'Feed your faith and your fears will starve to death.' ~Author Unknown
Although it was my intention to continue with 'Why I am Where I am' I have decided to deviate. Dr Andre Van Der Westhuizen (Medical Oncologist) endeared himself to me at the time of our initial consultation, as you know. There was a sense of relief when he referred me for CT Scan and Bone Scan. As a new treating practitioner, I appreciated that he wished to have a clear picture of my condition. Having been on Femara (Aromatase Inhibitor) for 14 months, it is important to check bone density; the scan will also show if the cancer has spread to the bones. More importantly, I believe these test results will give some indication, and reason for, the increasing size of the lump on the clavicle. As there are new lumps below, the results will, hopefully, prevent any further speculation on my part. Dr Van indicated he has not seen anything like this previously and stated that my case is most unusual ~ a 'double edged sword?'
When Dr Van mentioned that he would telephone me with the results I apparently gave him a 'look' as he quickly corrected himself saying 'Not a good idea!' We discussed the way in which news could be delivered and he then suggested I make an appointment to see him. My appointment was made for 9 February. Prior to the tests being carried out I received a letter from Dr Van's secretary stating that my appointment had been changed to 24 February. As you know, waiting can be difficult! A month just too long for me to wait. Beth at Calling the Shots has done a 'must read' post,'Reduce Your Wait for Medical Results.' As is often the case, there is a 'synchronicity' among bloggers. I decided to approach the reception desk to ask about having Dr Van telephone me with the results as soon as he has them. I suspect that being a large 'public' hospital I am just another number and I know the clinic sees around 200 patients each day it is very easy to get 'lost in the system.' By Friday, I will be making my first 'follow up' telephone call.
As many of you know both tests were carried out yesterday; I was a bit of a wreck when I arrived home, not only as a result of the testing but due in part to the hot weather. It was 40 degrees Celsius (approximately 104 Fahrenheit.) Tests have not presented any real problem in the past and, although it is a long day, it is normally a 'breeze' for me. We left the farm at 7.30am, arriving at the hospital at 8.45am in time to drink the required 1.25 litres of water in readiness for the CT Scan. The technicians were fabulous; no difficulty accommodating me and the fact that I am no longer able to raise my right arm above my head. There is always some concern with the use of contrast as I have been known to collapse as a result of eating shellfish. Fortunately the staff were prepared for any emergency!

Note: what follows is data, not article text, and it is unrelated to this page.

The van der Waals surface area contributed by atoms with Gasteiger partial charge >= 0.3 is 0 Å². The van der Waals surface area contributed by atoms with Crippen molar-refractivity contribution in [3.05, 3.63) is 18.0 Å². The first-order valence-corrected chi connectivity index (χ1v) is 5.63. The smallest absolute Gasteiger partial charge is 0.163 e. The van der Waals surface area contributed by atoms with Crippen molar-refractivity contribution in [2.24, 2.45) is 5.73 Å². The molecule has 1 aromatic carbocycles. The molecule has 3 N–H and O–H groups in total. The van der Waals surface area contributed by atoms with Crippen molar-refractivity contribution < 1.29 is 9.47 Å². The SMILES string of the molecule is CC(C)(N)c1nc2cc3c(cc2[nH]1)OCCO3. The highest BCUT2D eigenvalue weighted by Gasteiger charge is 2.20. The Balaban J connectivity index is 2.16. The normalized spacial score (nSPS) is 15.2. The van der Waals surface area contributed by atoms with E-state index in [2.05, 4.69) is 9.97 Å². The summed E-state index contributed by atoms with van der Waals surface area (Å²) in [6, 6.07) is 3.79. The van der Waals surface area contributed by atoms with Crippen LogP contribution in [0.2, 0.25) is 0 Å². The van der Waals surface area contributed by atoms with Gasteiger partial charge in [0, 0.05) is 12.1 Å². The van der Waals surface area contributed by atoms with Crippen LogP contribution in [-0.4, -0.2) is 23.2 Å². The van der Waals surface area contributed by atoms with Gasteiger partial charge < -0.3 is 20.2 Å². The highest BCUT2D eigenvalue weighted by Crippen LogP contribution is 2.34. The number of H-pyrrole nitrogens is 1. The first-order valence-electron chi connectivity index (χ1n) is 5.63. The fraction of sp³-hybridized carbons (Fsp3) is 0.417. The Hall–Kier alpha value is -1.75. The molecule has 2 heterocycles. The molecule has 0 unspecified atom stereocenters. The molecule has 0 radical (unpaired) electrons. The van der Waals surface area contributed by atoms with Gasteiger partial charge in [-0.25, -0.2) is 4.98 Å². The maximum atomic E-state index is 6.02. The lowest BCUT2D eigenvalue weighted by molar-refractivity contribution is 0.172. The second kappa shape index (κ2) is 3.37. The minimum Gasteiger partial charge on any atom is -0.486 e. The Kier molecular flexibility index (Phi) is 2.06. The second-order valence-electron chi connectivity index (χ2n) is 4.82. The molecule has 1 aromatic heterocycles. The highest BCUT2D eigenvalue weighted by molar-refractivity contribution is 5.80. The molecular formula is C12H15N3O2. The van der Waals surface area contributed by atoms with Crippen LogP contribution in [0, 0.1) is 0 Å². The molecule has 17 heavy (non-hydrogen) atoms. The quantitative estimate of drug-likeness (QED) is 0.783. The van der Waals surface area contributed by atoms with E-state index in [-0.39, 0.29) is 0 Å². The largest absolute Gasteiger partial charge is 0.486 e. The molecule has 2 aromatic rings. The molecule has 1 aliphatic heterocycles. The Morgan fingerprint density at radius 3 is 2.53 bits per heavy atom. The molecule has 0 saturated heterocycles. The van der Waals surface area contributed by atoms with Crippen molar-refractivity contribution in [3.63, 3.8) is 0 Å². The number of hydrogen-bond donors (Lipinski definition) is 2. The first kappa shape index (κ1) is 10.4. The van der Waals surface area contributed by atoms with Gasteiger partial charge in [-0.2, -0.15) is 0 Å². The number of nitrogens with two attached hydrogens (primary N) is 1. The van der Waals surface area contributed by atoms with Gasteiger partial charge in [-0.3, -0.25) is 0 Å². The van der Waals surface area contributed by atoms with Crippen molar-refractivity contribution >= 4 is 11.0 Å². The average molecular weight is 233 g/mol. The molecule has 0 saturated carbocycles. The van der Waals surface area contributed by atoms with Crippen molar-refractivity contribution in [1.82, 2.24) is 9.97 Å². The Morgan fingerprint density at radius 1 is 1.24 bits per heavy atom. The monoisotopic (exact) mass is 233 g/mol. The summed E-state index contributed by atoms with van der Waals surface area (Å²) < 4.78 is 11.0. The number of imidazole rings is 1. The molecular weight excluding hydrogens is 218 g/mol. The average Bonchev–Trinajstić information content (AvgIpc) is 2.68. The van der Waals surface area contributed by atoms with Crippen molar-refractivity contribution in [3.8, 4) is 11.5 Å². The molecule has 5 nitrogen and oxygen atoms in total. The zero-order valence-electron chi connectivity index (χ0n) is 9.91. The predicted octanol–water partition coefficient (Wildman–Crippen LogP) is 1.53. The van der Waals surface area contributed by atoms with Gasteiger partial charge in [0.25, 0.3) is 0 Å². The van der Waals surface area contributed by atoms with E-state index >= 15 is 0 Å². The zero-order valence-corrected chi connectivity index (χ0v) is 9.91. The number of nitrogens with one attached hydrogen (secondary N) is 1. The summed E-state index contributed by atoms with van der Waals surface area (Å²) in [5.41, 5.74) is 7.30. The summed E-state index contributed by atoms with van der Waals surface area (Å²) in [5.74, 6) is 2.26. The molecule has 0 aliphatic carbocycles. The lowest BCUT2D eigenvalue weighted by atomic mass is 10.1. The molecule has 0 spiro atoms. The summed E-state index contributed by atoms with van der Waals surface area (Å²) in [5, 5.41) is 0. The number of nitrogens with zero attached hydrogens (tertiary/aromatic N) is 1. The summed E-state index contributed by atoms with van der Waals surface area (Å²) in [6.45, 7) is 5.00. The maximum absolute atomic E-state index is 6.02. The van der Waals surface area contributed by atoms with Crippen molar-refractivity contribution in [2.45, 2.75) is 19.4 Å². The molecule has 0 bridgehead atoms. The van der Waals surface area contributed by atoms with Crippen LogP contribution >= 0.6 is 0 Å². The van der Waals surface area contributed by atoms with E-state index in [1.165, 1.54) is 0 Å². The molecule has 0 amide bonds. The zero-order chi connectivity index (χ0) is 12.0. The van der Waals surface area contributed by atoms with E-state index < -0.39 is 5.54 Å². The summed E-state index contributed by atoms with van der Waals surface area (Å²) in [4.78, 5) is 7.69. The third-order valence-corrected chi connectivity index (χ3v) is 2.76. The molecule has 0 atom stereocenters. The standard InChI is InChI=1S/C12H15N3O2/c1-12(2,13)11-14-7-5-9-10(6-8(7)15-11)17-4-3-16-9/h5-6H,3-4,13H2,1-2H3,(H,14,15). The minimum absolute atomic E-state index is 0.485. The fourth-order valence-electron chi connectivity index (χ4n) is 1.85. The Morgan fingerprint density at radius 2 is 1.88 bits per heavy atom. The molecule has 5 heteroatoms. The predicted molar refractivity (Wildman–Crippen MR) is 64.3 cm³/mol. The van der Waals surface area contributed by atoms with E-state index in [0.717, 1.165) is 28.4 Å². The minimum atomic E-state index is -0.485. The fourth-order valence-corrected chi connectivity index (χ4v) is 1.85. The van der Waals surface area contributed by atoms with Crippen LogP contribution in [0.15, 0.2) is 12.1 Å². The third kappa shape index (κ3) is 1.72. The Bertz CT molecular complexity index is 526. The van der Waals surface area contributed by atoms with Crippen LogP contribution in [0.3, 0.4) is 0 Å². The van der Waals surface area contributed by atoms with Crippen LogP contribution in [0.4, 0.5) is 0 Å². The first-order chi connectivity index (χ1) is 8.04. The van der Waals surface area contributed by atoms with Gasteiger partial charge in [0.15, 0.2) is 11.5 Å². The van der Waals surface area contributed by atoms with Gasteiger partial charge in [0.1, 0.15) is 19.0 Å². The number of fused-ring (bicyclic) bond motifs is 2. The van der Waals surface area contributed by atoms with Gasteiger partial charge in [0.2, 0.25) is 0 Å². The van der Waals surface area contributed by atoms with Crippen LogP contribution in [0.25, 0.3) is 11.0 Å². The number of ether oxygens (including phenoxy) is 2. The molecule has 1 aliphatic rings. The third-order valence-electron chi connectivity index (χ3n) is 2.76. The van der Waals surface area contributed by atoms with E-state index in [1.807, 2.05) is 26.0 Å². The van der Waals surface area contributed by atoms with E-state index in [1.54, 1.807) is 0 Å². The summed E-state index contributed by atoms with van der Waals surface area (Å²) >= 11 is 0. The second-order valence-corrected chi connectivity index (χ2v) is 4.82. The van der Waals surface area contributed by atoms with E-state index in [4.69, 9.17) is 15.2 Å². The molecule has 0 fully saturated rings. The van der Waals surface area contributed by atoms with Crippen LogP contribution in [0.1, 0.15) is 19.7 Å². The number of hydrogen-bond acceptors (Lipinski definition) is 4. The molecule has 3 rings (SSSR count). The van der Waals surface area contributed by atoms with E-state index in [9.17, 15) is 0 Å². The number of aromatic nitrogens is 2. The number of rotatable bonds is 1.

10am and I was ready for the Bone Scan. The cannula had been flushed and remained in place ready for the injection of isotopes. Found a comfortable seat in the coffee shop, sun streaming in through the glass windows, where I ordered a cup of coffee and a toasted cheese and tomato sandwich. After a two hour wait it was time for the next stage. As my legs and arms were strapped into position I began to feel agitated knowing that my right arm, being a lymphoedema limb, is prone to after affects should the strap be too tight. I asked them to loosen it slightly. Unfortunately, I was not told the assistant had left the room and the procedure had commenced. I immediately became aware that I had no control over my right arm. My fingers began to curl, my level of concern increasing as my arm and fingers began to twitch uncontrollably. In no time the assistant was beside me to tell me my arm had slipped stopping the camera, hence the machine. I apologised, explaining that I had absolutely no control. She suggested that I 'hold on' until the machine had passed my hips and she would then be able to release my arms allowing me to cross them over my chest. I think I used every muscle in my upper body in my endeavour to hold that arm close to my body. It was the longest 20 minutes of my life. There were tears in my eyes as I tried to think of more enjoyable times. I was feeling the frustration at every level!
Fortunately, another technician recognised my dilemma as she observed from behind the lead glass and suggested it could be done differently. For stage two in which the machine was to go around my body, I was placed in a wide band similar to a 'straight jacket.' It wrapped around my body and arms from the wrist to the shoulders. Even with the security provided from this band, my arm and hands refused to obey instructions leaving me fully aware of the deterioration. I had no idea what my right hand was doing but it moved constantly and my arm was at odds with my mental instructions; it was out of control Keeping it still, and by my side, was an impossible task. I was feeling like a wimp and under no illusion as to why activities have become so much more difficult for me. I honestly felt as if I did not want another scan. Ever!
Do you breeze through your scans, or do you sometimes feel you have 'had enough' of them?